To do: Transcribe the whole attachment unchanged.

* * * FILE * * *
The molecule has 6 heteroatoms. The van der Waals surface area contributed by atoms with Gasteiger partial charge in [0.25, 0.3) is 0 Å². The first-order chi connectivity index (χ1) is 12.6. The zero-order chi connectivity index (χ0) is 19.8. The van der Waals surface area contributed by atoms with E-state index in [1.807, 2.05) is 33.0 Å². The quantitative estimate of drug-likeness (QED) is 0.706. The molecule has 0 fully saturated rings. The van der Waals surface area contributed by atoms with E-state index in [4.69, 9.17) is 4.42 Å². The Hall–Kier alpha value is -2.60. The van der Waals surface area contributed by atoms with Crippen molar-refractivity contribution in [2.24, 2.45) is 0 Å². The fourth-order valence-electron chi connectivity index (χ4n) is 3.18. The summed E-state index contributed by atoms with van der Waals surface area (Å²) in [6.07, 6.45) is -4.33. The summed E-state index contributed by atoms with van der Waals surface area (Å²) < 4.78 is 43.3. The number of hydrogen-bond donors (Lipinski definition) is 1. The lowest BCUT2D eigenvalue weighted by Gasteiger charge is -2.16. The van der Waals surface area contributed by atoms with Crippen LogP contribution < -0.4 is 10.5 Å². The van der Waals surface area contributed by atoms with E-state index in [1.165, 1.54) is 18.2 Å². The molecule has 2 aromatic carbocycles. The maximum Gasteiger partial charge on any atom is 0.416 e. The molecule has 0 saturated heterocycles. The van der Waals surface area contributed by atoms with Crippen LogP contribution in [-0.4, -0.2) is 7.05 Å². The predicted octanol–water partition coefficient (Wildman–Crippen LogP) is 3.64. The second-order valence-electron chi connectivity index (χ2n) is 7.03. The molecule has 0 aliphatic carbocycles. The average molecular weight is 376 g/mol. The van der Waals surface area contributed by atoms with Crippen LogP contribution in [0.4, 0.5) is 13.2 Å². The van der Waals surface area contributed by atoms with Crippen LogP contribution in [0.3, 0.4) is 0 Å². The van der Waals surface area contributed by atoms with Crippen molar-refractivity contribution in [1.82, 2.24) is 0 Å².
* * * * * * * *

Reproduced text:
The molecule has 6 heteroatoms. The van der Waals surface area contributed by atoms with Gasteiger partial charge in [0.25, 0.3) is 0 Å². The first-order chi connectivity index (χ1) is 12.6. The zero-order chi connectivity index (χ0) is 19.8. The van der Waals surface area contributed by atoms with E-state index in [1.807, 2.05) is 33.0 Å². The quantitative estimate of drug-likeness (QED) is 0.706. The molecule has 0 fully saturated rings. The van der Waals surface area contributed by atoms with E-state index in [4.69, 9.17) is 4.42 Å². The Hall–Kier alpha value is -2.60. The van der Waals surface area contributed by atoms with Crippen molar-refractivity contribution in [2.24, 2.45) is 0 Å². The fourth-order valence-electron chi connectivity index (χ4n) is 3.18. The summed E-state index contributed by atoms with van der Waals surface area (Å²) in [6.07, 6.45) is -4.33. The summed E-state index contributed by atoms with van der Waals surface area (Å²) < 4.78 is 43.3. The number of hydrogen-bond donors (Lipinski definition) is 1. The lowest BCUT2D eigenvalue weighted by Gasteiger charge is -2.16. The van der Waals surface area contributed by atoms with Crippen LogP contribution < -0.4 is 10.5 Å². The van der Waals surface area contributed by atoms with E-state index in [1.165, 1.54) is 18.2 Å². The molecule has 2 aromatic carbocycles. The maximum Gasteiger partial charge on any atom is 0.416 e. The molecule has 0 saturated heterocycles. The van der Waals surface area contributed by atoms with Crippen LogP contribution in [-0.4, -0.2) is 7.05 Å². The predicted octanol–water partition coefficient (Wildman–Crippen LogP) is 3.64. The second-order valence-electron chi connectivity index (χ2n) is 7.03. The molecule has 0 aliphatic carbocycles. The average molecular weight is 376 g/mol. The van der Waals surface area contributed by atoms with Crippen LogP contribution in [0.4, 0.5) is 13.2 Å². The van der Waals surface area contributed by atoms with Crippen LogP contribution in [0.3, 0.4) is 0 Å². The van der Waals surface area contributed by atoms with Crippen molar-refractivity contribution in [1.82, 2.24) is 0 Å².